Monday, February 19, 2007

Visual Poetry

That's Eklavya, for you. One of the most intense and unconventional films to emerge out of the deep pockets of Bollywood. Films like this make you feel that there is room for diversity, hope for new boundaries to be crossed.

Eklavya is the harbinger of "coming of age" Indian cinema.

Unfortunately, its a movie, far too sonorous and deep in vertical simplicity, to be accepted by the 'masses'. Take for example, the audience at the theater where I watched the movie, predominantly techies and a few ABCD couples trying to get the dose of 'justification' Bollywood, reading subtitles in a realm where they laugh at the wrong moments and constantly cross-compare Hindi flicks to Hollywood. Depressing to say the least. If they really wanted a movie to laugh at, there's plenty of Govinda-Dhawan stock.

But Eklavya is far more meaningful than its first viewing represents. Its a film that battles with basic social morale and ethic foundations. Towards the backdrop of the gloomy world of royals, lost in abeyance in a now-democratic India - almost still reeling from the shock.

Picking such a backdrop for the movie, ensures an esoteric level of pseudo-mysticism to the movie. Almost like Anastasia or Zubeidaa - any movie to do with fallen royals always has a mystic and curious aura to it.

Vinod Chopra has begun to break conventions like no other. There are scenes that make you feel like you've never scene(sic) anything like this before. Especially out of Bollywood. The Amitabh-Sheirgill sequence where the lights go out - is handled almost Tarantino-like.

But if one has to truly enjoy and appreciate Eklavya - one should not expect any degree of traditional Bollywood. The movie is a ballad. A stage play on camera, if you will. Some may consider certain scenes to be slow and long-winding, but it is basically Vinod Chopra setting his stage. His story is simple. Doesn't have the usual thousand twists and turns. But it doesn't need them either. Because Eklavya's magic lies in its vertical simplicity.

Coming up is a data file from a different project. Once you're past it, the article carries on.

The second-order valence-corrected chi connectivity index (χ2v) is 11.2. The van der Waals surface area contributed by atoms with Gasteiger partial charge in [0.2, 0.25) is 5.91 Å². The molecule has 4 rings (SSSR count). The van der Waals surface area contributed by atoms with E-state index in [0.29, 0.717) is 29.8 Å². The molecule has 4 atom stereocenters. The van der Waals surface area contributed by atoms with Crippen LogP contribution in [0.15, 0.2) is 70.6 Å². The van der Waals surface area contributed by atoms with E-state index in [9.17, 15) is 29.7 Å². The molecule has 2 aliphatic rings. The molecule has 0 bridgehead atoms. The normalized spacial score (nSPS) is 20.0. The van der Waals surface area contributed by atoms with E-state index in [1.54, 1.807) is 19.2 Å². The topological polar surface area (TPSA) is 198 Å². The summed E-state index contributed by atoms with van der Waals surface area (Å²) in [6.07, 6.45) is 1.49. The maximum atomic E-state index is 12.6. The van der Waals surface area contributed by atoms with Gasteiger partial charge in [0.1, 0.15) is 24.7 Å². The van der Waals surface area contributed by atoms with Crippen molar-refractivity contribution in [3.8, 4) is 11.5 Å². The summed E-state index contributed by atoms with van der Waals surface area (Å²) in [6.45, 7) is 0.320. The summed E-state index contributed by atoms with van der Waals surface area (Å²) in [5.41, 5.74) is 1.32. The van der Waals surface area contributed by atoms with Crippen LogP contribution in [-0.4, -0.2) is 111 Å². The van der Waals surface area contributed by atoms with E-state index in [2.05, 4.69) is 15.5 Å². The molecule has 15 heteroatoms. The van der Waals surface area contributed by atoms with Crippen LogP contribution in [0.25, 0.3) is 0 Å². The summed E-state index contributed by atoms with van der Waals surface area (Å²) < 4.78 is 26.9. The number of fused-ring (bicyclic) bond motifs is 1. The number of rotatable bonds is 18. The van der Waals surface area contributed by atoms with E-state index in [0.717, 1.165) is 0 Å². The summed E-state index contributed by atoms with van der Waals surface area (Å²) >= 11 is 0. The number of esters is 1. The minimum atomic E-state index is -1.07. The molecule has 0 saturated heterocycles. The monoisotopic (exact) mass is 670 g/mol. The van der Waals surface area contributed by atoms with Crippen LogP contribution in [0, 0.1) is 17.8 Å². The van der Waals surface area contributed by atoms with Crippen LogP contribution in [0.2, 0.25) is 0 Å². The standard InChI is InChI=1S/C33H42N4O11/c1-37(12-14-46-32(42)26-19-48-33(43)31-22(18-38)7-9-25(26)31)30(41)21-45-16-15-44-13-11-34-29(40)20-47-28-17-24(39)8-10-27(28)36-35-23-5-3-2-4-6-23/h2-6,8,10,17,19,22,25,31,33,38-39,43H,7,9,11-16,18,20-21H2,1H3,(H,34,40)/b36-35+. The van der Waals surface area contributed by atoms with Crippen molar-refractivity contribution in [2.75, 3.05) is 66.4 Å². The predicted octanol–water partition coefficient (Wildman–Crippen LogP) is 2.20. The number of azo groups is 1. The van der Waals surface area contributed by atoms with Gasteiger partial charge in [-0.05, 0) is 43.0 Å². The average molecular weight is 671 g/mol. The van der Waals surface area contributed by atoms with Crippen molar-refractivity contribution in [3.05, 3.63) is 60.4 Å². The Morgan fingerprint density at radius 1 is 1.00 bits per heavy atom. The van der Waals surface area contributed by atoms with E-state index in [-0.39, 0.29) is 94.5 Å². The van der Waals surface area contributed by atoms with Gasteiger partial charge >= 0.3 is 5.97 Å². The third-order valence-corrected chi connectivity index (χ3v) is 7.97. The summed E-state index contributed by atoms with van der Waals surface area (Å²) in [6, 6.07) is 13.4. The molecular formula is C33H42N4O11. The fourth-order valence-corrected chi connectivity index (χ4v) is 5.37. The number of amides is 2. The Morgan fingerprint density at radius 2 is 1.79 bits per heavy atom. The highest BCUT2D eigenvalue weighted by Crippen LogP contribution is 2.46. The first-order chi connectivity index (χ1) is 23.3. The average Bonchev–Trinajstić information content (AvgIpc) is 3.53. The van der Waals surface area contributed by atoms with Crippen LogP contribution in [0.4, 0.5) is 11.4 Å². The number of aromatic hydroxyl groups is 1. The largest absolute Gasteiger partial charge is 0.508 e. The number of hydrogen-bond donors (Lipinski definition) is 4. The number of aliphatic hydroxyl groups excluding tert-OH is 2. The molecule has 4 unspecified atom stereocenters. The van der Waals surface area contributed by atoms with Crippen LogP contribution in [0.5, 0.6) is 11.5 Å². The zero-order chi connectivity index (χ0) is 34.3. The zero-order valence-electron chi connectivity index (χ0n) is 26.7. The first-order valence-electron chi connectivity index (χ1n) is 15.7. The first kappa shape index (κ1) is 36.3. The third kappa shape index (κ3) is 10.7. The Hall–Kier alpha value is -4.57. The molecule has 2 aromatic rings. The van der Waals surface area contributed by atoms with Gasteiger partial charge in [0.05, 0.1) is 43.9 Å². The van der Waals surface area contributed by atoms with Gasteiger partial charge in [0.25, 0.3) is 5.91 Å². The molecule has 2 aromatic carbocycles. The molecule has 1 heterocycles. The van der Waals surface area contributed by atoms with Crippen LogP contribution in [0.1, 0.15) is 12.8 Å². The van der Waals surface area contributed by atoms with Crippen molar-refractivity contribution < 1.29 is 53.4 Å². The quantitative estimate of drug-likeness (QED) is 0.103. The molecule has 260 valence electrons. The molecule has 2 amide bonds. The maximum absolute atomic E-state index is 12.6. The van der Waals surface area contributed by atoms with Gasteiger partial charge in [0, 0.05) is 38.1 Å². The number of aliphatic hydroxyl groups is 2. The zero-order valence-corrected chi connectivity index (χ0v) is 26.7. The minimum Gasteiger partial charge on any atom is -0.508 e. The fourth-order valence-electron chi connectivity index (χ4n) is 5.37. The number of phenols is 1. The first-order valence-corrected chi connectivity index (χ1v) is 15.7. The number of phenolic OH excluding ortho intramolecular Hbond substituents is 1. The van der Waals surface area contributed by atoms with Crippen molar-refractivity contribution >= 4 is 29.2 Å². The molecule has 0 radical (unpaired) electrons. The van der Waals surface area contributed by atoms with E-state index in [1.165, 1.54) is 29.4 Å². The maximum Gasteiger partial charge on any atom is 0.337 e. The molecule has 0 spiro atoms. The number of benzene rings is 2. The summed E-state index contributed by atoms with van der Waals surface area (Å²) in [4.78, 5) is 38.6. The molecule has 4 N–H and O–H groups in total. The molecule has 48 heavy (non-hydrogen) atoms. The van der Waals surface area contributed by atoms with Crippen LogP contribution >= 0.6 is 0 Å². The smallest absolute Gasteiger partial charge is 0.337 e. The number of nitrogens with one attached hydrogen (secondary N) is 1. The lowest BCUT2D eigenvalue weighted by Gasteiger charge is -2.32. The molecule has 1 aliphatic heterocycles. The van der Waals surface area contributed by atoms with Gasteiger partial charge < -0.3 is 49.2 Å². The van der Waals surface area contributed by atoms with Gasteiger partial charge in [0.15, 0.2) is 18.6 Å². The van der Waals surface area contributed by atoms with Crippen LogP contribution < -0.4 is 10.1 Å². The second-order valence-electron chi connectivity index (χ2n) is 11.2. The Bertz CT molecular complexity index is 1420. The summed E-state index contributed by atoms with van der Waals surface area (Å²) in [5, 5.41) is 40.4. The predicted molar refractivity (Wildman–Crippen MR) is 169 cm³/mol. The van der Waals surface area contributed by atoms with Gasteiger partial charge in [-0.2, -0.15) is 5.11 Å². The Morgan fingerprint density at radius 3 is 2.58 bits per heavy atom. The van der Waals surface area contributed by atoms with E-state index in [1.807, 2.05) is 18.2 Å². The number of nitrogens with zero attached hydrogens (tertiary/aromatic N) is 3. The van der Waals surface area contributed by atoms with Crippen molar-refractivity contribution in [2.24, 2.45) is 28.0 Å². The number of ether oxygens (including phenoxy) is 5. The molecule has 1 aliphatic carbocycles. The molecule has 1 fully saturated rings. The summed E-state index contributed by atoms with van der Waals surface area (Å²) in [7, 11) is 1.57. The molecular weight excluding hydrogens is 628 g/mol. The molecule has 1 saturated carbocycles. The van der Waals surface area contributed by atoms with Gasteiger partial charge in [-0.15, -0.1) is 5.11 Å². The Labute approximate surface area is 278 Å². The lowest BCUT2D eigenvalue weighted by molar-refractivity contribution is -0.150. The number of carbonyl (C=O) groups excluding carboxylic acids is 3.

If the trailers of Munnabhai Chale America and Talisman are anything to go by, this man is on a rampage to change the face of Bollywood. But its all good. How many weepies, shaadi-films, extra-marital films or family dramas can you actually watch. Oh, and don't miss the trailer of Cheeni Kum (Amitabh, Tabu - Balki, the ad guru, on the mantle and Illayaraja's music). Wow!

But even flawlessness has imperfection. Several downsides. Raima Sen is a pest. The ending leaves a lot to be desired.

The true hero of Eklavya? The camera. Sheer brilliance in terms of cinematography, lighting, sets and basic handling of the visuals. Especially the scene where a motion-less Amitabh holds a lifeless Boman Irani, to the backdrop of the sunset and desert, and shots of the fort with rolling clouds.

As Raja Sen puts it best, Eklavya is almost fluid.

Sheer visual poetry.

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